Tuesday, 26 July 2011

brighton rocks

I am an absolutely terrible blogger - I've been so busy thrifting, and adventuring, crafting and having a good time lately, that I've neglected my poor blog completely. I have, however, edited a whole mass of photographs, so be assured, there are some grand posts coming up.

A couple of weeks ago, it was our first wedding anniversary (paper, ahhh), and my parents kindly volunteered themselves to look after the Boy while we went off galivanting to Brighton for the day. We went there last year for our honeymoon, and had such a wonderful time that I insisted we go back - unfortunately our measley bank balance wouldn't stretch to an overnight stay, so we left at about 8.00am, intending to arrive for breakfast. It turned out to be a rather late breakfast, though, as we hit rush hour traffic (doh!), and didn't manage to get parked until about 10am. Best laid plans.....



Green opera hat: Save the Children sale, 1970's St Michael Top: Sue Ryder, Green Cardigan: White Stuff, Spotty tapered trousers: eBay, Belt: Sue Ryder, Brogues: Kate Kanzier, Tapestry Bag: British Heart Foundation.
 I remembered most of the places we went to, and saw,  from our honeymoon, but Emily kindly sent me a humungous email, with detailed descriptions of her shop and eatery recommendations - Metro Deco, a 1930's style tea salon, was first on her list, and as it had been a stones throw from our B&B on our last visit, we knew exactly where it was. The furniture is all for sale, and the bagels and jam are the best I've ever had. Seriously, I've thought about that jam almost constantly since we came home....







I was aiming for an arty food shot. I ended up with something I aptly titled 'Gannets Delight'.

 After we'd stuffed ourselves silly with bread products, coffee (me) and pear juice (the Husband), I popped downstairs to use the loo - and discovered even more amazing furniture. And teacups! Oh, the teacups...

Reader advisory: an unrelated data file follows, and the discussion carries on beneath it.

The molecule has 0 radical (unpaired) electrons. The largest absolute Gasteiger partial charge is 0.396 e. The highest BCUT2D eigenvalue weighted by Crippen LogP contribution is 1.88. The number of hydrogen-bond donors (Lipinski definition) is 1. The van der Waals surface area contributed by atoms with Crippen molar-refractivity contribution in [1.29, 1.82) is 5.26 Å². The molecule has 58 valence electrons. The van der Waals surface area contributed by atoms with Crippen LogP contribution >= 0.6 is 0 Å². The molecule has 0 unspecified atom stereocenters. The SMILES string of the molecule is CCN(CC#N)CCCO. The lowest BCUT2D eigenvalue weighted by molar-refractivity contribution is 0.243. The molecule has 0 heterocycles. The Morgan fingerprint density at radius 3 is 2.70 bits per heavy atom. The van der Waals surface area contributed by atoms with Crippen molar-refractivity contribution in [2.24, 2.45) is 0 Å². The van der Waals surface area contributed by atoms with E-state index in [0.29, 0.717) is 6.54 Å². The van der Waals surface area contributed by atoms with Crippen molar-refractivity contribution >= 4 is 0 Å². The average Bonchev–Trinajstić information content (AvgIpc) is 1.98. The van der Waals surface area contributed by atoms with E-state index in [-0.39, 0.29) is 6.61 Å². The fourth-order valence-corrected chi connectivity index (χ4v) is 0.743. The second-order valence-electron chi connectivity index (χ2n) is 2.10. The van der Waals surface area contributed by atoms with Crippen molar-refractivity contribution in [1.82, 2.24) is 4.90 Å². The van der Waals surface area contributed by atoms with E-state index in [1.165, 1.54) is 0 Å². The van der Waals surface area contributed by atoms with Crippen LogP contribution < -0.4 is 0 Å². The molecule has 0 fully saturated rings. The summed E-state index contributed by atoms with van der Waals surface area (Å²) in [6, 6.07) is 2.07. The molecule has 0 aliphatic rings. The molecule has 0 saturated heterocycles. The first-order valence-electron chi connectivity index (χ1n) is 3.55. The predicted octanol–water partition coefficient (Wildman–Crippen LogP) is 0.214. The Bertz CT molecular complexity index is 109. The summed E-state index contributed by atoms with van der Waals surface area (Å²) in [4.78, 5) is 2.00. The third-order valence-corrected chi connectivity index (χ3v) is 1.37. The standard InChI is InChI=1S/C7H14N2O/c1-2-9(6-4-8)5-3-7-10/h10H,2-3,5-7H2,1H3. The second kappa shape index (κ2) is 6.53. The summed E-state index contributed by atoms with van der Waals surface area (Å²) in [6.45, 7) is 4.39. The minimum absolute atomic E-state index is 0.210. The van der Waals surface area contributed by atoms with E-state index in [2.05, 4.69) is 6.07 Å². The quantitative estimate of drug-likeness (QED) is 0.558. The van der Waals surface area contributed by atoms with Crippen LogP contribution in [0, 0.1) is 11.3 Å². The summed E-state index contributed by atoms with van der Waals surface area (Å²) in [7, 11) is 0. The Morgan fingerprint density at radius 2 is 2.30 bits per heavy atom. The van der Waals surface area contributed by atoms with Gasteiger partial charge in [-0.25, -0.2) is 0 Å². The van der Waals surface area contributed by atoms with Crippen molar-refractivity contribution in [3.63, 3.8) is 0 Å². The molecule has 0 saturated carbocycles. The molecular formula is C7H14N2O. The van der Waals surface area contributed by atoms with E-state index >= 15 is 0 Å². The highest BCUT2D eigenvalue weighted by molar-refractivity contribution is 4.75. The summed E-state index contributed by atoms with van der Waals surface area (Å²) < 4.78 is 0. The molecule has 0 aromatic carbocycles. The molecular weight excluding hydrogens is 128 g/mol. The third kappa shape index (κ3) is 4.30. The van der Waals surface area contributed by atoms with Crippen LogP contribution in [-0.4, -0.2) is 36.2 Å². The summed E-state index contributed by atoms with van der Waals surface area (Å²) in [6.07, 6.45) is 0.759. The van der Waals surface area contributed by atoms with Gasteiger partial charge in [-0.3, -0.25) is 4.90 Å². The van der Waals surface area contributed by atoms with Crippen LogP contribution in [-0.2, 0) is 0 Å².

Love the box, think I'll leave the eel fillets though, thanks.
Although everything in there was spectacular, our budget had more in common with the Brighton Flea Market, which was a few doors down. So after sating him with food and drink, I coerced my (luckily for me, fairly compliant) husband into going in for a wander. Highlights included a child-sized mangle and wash-day set, a 1920's beaded dress (unbelievably heavy) and the wonderful old crockery. I didn't part with any money but I did take some rather good photographs of the lovely stock.













This area of Brighton is, I think, classed as Kemp Town, and has some of the best little shops - when we were on our honeymoon, we stumbled across a retro and vintage shop called The Kemptown Trading Post and Cafe - I was overjoyed to finally find a shop that combined two of my great loves; tea and coffee, and vintage lovelies. The last time we visited, there was the most beautiful 1950's style sewing box just crying out to be taken home, but alas, I decided against it and have regretted it ever since - I've never seen one quite as nice, or in such good condition. When we got there this time, however, the lovely metal chairs and tables that usually sit outside were nowhere to be seen, and there was a sign on the door, informing us firmly that it was closed every Monday. But, we did take a detour into the wonderful Red Room Vintage - an absolute haven of treasures, beautiful dresses, linens, accessories and even a little something for the boys....








We spent a lot of the day walking, just meandering into this shop, and that, just having the sort of day you can't expect to have when there is a toddler in tow, who only cares about cars, number-plates, hoovers and grabbing things. I absolutely refuse to take the Boy shopping - children have got absolutely no interest in it whatsoever, and why would they have? I'd much rather find things to do that he would like - at his age, it usually involves the local common, a playground and an ice cream. Simple pleasures!

On the way down to the lanes, I popped into a charity shop (well, it had to happen at some point!), and was faced with the most amazing vintage section - my first thought was, 'perhaps if they did that sort of thing in the charity shops at home, they might manage to attract a little more interest'. It was brilliant - vintage dresses and coats, shoes, and a fabulous display on the top shelf, just to finish it off.

That 3/4 length sleeve floral number almost came home with me. Almost.
In the end, after much umm-ing and ahh-ing, I decided I only really wanted a beautiful mustard coloured blouse, that was nestled happily on the other side of the shop. I've been hankering after something in mustard for absolutely ages, so was delighted with my find. Even better, the Husband bought it for me as an anniversary present. Hurrah!